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Children’s Law

Going through a divorce is one of the most challenging times in a person’s life. When a married couple decides to file for a divorce, their children are most affected. This is because of the legal battles involved in a divorce, especially when it is contested. In California, children’s law ensures that the needs and interests are put first in any situation.

Even though most parents want to be supportive and provide a peaceful environment for their children, this is not always the case in a divorce. When you are undergoing a divorce with children involved, you may find yourself battling child custody issues, child support, and visitations.

With the intensity and emotional distress associated with a divorce, it is crucial to seek legal guidance. At San Diego Divorce attorney, we offer you legal advice and representation to ensure divorce does not take a toll on your children.

Overview of Children’s law

Matters divorce can turn out to be very ugly since most people divorce when marriages become sour. Filing for a divorce while having children together with the spouse can be more complicated since the child’s interests must be considered when making decisions.

When children are involved, you need to proceed with the divorce cautiously to prevent more psychological harm to the children. Divorce reduces the time you spend with your children, as you may be too focused on battles of separation and property sharing and forget to look out for the children’s interests.

Divorce could alter your role as a parent, and your involvement in the child’s life could be limited. Therefore, ensuring your interests and rights over the children during a divorce is crucial. Children’s law of California ensures that the rights of the children are protected under all circumstances. Divorce is one of the situations that could impact a child’s life negatively.

Children’s law addresses child custody issues, one of the most contested issues among divorcing couples. Also, the dynamics of adoption and child support are handled by the children’s law.

Child Custody During a Divorce

When a couple undergoes a divorce, children are likely to suffer the most. After separation, it is most likely that the parents will start to live in separate households. Children’s law handles custody matters to ensure children from a divorced couple have a stable life, and their needs are met. Issues of custody can be discussed with your ex-spouse when you are in the divorce process. However, if you cannot develop a solution, a judge will decide in court.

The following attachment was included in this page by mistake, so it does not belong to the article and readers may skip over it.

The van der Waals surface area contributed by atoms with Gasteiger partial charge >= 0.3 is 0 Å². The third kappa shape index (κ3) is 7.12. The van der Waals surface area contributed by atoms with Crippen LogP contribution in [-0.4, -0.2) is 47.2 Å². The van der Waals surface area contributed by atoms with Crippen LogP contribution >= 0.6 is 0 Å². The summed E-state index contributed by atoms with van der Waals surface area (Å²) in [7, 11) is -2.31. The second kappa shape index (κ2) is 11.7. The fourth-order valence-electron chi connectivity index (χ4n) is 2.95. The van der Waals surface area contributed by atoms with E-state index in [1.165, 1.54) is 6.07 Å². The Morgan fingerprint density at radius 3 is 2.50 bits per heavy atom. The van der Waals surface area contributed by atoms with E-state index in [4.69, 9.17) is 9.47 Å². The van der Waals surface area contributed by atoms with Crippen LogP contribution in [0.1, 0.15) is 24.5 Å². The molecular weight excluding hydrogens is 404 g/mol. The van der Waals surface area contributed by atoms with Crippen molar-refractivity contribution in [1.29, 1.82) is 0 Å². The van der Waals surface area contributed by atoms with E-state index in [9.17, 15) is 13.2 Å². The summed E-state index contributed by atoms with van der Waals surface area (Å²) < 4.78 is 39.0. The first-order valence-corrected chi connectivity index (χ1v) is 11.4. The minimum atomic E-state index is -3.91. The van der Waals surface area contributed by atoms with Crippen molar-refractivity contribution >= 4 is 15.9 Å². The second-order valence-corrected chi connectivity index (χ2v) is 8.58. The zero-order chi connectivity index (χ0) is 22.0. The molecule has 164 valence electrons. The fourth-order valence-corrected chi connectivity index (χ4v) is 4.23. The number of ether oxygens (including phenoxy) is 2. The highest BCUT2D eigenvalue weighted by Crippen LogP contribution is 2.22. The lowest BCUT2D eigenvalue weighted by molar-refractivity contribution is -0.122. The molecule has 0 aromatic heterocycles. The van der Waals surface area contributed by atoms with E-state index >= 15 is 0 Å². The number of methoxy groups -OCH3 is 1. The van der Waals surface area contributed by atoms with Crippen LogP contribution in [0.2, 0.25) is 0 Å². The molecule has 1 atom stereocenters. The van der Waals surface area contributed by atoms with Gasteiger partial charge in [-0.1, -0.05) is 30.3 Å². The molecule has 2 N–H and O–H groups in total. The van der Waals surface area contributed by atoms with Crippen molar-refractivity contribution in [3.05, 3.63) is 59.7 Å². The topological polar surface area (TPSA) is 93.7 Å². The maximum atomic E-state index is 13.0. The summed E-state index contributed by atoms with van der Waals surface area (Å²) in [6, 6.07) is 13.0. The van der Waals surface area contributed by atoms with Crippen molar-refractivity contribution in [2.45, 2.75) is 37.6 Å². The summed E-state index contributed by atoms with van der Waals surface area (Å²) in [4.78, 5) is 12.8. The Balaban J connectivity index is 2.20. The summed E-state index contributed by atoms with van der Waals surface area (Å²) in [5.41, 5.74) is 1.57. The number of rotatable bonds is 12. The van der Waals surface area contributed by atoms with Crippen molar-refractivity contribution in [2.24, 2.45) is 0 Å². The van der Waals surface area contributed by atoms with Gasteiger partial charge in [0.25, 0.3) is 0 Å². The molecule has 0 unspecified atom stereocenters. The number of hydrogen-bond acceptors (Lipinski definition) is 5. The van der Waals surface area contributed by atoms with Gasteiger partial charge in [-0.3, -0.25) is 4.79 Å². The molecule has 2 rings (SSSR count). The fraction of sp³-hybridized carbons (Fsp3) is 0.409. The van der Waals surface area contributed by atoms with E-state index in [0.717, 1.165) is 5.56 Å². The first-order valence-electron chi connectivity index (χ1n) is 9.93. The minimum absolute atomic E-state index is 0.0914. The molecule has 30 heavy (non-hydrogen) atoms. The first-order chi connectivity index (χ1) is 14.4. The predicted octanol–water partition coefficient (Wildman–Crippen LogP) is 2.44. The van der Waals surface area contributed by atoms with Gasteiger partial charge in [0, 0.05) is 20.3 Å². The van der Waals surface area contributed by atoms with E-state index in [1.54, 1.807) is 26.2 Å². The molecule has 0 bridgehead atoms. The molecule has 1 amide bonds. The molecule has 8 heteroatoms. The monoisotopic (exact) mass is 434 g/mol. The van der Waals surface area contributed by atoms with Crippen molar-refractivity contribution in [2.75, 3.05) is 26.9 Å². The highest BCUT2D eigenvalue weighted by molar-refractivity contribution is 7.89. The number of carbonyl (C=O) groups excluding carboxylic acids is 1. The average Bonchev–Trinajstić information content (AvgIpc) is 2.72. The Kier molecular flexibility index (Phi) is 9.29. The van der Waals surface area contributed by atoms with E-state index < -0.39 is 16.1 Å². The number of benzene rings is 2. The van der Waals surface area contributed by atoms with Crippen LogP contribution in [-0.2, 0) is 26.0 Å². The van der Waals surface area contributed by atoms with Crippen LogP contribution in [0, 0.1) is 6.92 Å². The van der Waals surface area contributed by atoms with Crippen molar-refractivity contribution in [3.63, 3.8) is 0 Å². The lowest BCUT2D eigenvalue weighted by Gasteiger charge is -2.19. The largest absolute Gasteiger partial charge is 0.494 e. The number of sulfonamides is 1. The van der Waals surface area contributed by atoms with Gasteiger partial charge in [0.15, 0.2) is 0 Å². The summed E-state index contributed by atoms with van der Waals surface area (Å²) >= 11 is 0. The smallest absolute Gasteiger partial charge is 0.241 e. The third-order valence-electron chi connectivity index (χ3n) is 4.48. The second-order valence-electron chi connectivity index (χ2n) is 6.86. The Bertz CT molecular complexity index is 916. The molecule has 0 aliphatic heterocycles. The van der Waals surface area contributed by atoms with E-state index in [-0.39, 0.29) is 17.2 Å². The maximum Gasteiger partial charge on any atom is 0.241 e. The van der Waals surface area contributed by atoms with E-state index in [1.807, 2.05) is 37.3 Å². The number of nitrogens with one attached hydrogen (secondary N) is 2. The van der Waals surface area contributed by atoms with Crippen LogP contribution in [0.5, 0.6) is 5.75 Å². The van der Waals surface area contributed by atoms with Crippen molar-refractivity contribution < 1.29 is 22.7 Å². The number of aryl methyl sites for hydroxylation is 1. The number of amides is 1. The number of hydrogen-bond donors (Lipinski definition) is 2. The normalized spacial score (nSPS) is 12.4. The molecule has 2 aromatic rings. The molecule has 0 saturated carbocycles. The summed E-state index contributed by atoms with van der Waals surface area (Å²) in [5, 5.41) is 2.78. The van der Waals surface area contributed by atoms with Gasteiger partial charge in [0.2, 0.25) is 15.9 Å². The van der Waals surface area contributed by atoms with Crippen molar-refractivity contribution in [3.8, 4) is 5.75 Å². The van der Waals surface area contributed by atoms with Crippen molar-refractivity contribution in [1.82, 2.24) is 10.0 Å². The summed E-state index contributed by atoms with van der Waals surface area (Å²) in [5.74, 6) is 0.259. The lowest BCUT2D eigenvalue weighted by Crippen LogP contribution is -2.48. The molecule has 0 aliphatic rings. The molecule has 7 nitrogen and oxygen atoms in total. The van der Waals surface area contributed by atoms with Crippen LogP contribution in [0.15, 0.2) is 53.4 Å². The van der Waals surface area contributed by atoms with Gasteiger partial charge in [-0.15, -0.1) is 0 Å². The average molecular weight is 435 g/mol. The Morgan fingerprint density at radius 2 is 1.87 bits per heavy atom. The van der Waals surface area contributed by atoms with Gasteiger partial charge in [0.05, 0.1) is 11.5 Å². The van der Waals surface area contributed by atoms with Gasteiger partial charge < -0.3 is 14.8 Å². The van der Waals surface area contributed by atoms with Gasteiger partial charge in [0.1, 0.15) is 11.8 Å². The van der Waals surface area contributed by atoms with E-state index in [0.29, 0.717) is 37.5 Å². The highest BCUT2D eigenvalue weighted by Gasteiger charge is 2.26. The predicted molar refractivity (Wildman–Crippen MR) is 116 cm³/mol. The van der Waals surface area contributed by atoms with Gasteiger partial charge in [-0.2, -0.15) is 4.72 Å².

There are two significant types of child custody that are of concern after a divorce:

Legal Custody

A parent who has a child’s legal custody has the right to make crucial decisions about the child’s education, healthcare, religion, and welfare. When you undergo a divorce, the family unit is often destroyed, and decision making could be difficult. By awarding legal custody, the court ensures that there is someone responsible for making the decisions on behalf of the minor child. Legal custody could either be joint or sole.

A sole legal custody order means that one parent has the right to make crucial decisions on behalf of the child. If you are awarded legal custody of your children after a divorce, you do not need to consult your ex-spouse when making decisions stipulated under legal guardianship. The court awards sole legal custody to one parent if the judge feels that the other cannot make the decisions.

On the other hand, joint legal custody allows both parents to decide what school the child will go to and their health care issues. Even when you are not together, joint legal custody requires you to discuss with the child’s other biological parent before making decisions. If you do not agree on specific issues on the child’s health or education for some reason, you can go to court and allow the judge to decide what’s best for the minor.

Physical Child Custody

Physical custody is an order on which parent is to reside with the child after a divorce. Even before a divorce is finalized, it is expected that one of the spouses will have moved out of the family home. Determining physical custody ensures that a child has a stable living schedule.

Physical custody could be sole where one of the parents permanently resides with the child. The children’s court often awards primary physical custody to ensure that the child is stable. This mainly occurs when parents live further away from each other, and moving up and down would be inconvenient. However, the noncustodial parent may be awarded visitation rights.

Joint physical custody is an arrangement where each parent spends a significant amount of time with each parent. The main aim of joint physical custody is to ensure a child has continued contact with both parents. When the court awards joint physical custody, your child resides with you and the other parent. However, due to work and school obligations, the time may not be divided equally.